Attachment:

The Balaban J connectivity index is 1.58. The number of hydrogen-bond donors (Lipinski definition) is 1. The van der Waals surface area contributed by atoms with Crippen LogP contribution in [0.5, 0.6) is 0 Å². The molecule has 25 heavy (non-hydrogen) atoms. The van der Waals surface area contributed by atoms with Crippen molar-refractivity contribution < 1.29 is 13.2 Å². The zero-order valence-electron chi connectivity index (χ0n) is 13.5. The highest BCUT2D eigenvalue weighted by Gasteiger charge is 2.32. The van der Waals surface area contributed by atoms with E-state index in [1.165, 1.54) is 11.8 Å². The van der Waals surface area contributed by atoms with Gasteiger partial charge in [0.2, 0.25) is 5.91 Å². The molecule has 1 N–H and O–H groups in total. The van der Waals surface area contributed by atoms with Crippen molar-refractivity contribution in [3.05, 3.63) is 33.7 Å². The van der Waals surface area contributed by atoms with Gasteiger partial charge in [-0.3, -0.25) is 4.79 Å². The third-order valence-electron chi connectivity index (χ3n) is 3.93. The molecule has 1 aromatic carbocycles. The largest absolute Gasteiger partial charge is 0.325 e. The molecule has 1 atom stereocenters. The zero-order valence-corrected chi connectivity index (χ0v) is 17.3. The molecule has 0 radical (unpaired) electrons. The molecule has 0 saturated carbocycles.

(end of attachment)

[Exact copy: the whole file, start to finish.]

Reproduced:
The Balaban J connectivity index is 1.58. The number of hydrogen-bond donors (Lipinski definition) is 1. The van der Waals surface area contributed by atoms with Crippen LogP contribution in [0.5, 0.6) is 0 Å². The molecule has 25 heavy (non-hydrogen) atoms. The van der Waals surface area contributed by atoms with Crippen molar-refractivity contribution < 1.29 is 13.2 Å². The zero-order valence-electron chi connectivity index (χ0n) is 13.5. The highest BCUT2D eigenvalue weighted by Gasteiger charge is 2.32. The van der Waals surface area contributed by atoms with E-state index in [1.165, 1.54) is 11.8 Å². The van der Waals surface area contributed by atoms with Gasteiger partial charge in [0.2, 0.25) is 5.91 Å². The molecule has 1 N–H and O–H groups in total. The van der Waals surface area contributed by atoms with Crippen molar-refractivity contribution in [3.05, 3.63) is 33.7 Å². The van der Waals surface area contributed by atoms with Gasteiger partial charge in [-0.3, -0.25) is 4.79 Å². The third-order valence-electron chi connectivity index (χ3n) is 3.93. The molecule has 1 aromatic carbocycles. The largest absolute Gasteiger partial charge is 0.325 e. The molecule has 1 atom stereocenters. The zero-order valence-corrected chi connectivity index (χ0v) is 17.3. The molecule has 0 radical (unpaired) electrons. The molecule has 0 saturated carbocycles.